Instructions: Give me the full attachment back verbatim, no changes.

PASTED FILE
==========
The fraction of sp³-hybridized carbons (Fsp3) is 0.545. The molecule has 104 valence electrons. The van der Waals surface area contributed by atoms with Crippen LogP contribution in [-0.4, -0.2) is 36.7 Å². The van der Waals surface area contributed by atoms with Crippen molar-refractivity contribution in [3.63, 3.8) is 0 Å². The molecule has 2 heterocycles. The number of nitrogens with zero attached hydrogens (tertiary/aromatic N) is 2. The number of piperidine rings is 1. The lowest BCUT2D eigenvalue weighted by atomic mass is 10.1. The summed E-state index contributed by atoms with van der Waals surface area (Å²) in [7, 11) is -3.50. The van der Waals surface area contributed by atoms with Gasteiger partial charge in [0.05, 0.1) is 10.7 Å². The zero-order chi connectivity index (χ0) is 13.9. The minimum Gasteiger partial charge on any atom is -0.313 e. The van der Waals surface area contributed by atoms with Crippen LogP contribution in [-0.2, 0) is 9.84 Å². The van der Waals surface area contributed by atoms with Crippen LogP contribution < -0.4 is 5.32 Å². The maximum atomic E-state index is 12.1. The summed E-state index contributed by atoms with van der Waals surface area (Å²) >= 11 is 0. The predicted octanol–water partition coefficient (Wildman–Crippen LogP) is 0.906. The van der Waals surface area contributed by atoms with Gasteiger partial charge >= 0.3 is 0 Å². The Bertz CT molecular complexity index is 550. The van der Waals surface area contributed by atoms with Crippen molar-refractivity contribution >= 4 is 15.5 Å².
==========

The fraction of sp³-hybridized carbons (Fsp3) is 0.545. The molecule has 104 valence electrons. The van der Waals surface area contributed by atoms with Crippen LogP contribution in [-0.4, -0.2) is 36.7 Å². The van der Waals surface area contributed by atoms with Crippen molar-refractivity contribution in [3.63, 3.8) is 0 Å². The molecule has 2 heterocycles. The number of nitrogens with zero attached hydrogens (tertiary/aromatic N) is 2. The number of piperidine rings is 1. The lowest BCUT2D eigenvalue weighted by atomic mass is 10.1. The summed E-state index contributed by atoms with van der Waals surface area (Å²) in [7, 11) is -3.50. The van der Waals surface area contributed by atoms with Gasteiger partial charge in [0.05, 0.1) is 10.7 Å². The zero-order chi connectivity index (χ0) is 13.9. The minimum Gasteiger partial charge on any atom is -0.313 e. The van der Waals surface area contributed by atoms with Crippen LogP contribution in [-0.2, 0) is 9.84 Å². The van der Waals surface area contributed by atoms with Crippen LogP contribution < -0.4 is 5.32 Å². The maximum atomic E-state index is 12.1. The summed E-state index contributed by atoms with van der Waals surface area (Å²) >= 11 is 0. The predicted octanol–water partition coefficient (Wildman–Crippen LogP) is 0.906. The van der Waals surface area contributed by atoms with Gasteiger partial charge >= 0.3 is 0 Å². The Bertz CT molecular complexity index is 550. The van der Waals surface area contributed by atoms with Crippen molar-refractivity contribution >= 4 is 15.5 Å².